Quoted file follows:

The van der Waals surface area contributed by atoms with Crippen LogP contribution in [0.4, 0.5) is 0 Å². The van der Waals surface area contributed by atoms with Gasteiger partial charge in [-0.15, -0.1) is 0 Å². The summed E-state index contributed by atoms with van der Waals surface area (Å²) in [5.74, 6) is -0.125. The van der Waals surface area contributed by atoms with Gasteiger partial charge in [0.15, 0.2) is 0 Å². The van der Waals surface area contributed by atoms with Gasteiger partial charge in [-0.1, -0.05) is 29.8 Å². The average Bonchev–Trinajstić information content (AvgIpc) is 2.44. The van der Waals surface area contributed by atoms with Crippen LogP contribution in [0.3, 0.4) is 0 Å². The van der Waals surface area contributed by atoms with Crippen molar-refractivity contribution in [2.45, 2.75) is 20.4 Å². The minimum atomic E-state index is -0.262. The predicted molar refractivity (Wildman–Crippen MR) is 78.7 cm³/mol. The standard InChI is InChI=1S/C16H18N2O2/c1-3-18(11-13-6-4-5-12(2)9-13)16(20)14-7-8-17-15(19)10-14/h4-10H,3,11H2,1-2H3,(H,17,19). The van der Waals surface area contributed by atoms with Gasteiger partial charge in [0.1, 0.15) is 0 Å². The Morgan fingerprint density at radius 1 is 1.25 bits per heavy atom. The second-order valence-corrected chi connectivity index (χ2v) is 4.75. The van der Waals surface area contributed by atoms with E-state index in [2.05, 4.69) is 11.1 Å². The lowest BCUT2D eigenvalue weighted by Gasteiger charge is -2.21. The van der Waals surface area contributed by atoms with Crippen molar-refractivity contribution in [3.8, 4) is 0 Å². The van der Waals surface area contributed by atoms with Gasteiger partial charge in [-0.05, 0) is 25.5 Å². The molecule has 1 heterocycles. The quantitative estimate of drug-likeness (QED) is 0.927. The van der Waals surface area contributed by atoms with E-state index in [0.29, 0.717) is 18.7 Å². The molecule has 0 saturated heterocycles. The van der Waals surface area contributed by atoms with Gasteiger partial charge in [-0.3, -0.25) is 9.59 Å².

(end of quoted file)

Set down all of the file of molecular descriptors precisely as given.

The van der Waals surface area contributed by atoms with Crippen LogP contribution in [0.4, 0.5) is 0 Å². The van der Waals surface area contributed by atoms with Gasteiger partial charge in [-0.15, -0.1) is 0 Å². The summed E-state index contributed by atoms with van der Waals surface area (Å²) in [5.74, 6) is -0.125. The van der Waals surface area contributed by atoms with Gasteiger partial charge in [0.15, 0.2) is 0 Å². The van der Waals surface area contributed by atoms with Gasteiger partial charge in [-0.1, -0.05) is 29.8 Å². The average Bonchev–Trinajstić information content (AvgIpc) is 2.44. The van der Waals surface area contributed by atoms with Crippen LogP contribution in [0.3, 0.4) is 0 Å². The van der Waals surface area contributed by atoms with Crippen molar-refractivity contribution in [2.45, 2.75) is 20.4 Å². The minimum atomic E-state index is -0.262. The predicted molar refractivity (Wildman–Crippen MR) is 78.7 cm³/mol. The standard InChI is InChI=1S/C16H18N2O2/c1-3-18(11-13-6-4-5-12(2)9-13)16(20)14-7-8-17-15(19)10-14/h4-10H,3,11H2,1-2H3,(H,17,19). The van der Waals surface area contributed by atoms with Gasteiger partial charge in [0.1, 0.15) is 0 Å². The Morgan fingerprint density at radius 1 is 1.25 bits per heavy atom. The second-order valence-corrected chi connectivity index (χ2v) is 4.75. The van der Waals surface area contributed by atoms with E-state index in [2.05, 4.69) is 11.1 Å². The lowest BCUT2D eigenvalue weighted by Gasteiger charge is -2.21. The van der Waals surface area contributed by atoms with Crippen molar-refractivity contribution in [3.8, 4) is 0 Å². The van der Waals surface area contributed by atoms with Gasteiger partial charge in [-0.05, 0) is 25.5 Å². The molecule has 1 heterocycles. The quantitative estimate of drug-likeness (QED) is 0.927. The van der Waals surface area contributed by atoms with E-state index in [0.29, 0.717) is 18.7 Å². The molecule has 0 saturated heterocycles. The van der Waals surface area contributed by atoms with Gasteiger partial charge in [-0.3, -0.25) is 9.59 Å².